Coco Gauff beats Ons Jabeur to reach French Open semi-finals


Coco Gauff booked her place in the last four of the French Open for the second time after recovering from a set down to beat former Wimbledon finalist Ons Jabeur.

After a set and a half of what was undoubtedly her ugliest tennis of the tournament, the world No 3 steadied herself just enough to survive Jabeur, a three-time Grand Slam finalist and a beguiling opponent when she is on.

Gauff prevailed 4-6, 6-2, 6-3, taking control of the match midway through the second set as Jabeur’s array of spin, power and drop shots that shook Gauff early, clipping her legs and her fight, started to miss their targets. Gauff sprinted through the opening, raising her game and letting Jabeur to beat herself.

In the final game, she earned two match points from two terrible Jabeur service returns into the bottom half of the net and won the final one when Jabeur smashed an overhead off the court.

Cool all tournament, Gauff pumped her arms over and over following the conclusion to the match, a show of emotion she has yet to let out at Roland Garros this year.

“I could tell from the crowd, you guys wanted her to win,” Gauff said when it was over. “When I’m not playing I cheer for her, too.”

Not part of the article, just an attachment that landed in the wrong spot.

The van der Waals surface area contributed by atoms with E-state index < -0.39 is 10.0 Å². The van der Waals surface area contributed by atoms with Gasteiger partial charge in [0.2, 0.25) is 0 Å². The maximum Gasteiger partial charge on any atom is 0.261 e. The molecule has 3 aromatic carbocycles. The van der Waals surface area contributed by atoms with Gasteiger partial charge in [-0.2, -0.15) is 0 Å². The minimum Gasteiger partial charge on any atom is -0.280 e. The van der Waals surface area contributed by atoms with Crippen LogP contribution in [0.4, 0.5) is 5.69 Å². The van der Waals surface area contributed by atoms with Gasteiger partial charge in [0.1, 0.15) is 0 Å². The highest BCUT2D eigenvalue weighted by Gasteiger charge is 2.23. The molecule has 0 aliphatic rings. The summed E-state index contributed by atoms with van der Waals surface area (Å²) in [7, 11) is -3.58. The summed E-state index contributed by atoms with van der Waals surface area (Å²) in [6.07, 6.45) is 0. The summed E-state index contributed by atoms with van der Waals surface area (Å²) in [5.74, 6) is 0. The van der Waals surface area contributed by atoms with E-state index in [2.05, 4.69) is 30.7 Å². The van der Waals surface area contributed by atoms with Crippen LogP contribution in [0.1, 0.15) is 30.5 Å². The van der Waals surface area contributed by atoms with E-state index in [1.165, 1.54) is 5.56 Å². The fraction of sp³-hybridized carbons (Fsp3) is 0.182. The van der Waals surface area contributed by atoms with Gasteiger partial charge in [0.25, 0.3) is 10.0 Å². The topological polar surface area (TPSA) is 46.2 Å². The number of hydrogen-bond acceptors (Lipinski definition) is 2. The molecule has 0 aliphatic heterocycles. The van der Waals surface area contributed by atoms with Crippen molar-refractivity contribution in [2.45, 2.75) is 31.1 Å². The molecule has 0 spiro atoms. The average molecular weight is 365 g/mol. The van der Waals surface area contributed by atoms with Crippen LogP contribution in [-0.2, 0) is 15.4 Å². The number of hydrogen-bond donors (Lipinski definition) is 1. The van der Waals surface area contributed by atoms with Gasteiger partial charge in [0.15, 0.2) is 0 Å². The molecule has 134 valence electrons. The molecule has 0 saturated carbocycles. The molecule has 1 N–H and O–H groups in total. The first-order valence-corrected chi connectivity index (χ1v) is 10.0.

She said she got tight on match points, but hung in there and survived.

The win sets up a possible semifinal showdown for Gauff with Iga Swiatek, the world No 1, three-time French Open champion and a clay savant who is a heavy favorite in Paris.

For Gauff, the third seed and the reigning U.S. Open champion, the quarter-final win backs puts her performance at the Australian Open. She has now made the final four of the last three Grand Slams and become one of the biggest sports celebrities in tennis and in the U.S.

She was a finalist at the French Open two years ago and is one of the world’s top players on clay, a surface she grew comfortable with during her pre-teen and teenage years when she spent significant periods at Patrick Mouratoglous’s academy in the south of France.

Gauff enters every French Open knowing that Swiatek, the three-time champion, is the favorite but also thinking, justifiably or not, that she should have as good a chance against her as anyone. Swiatek, plays Marketa Vondrousova, the reigning Wimbledon champion, later on Tuesday.

GO DEEPER

Why Coco Gauff is so tough to face – told by those who have

(Photo by Clive Mason/Getty Images)



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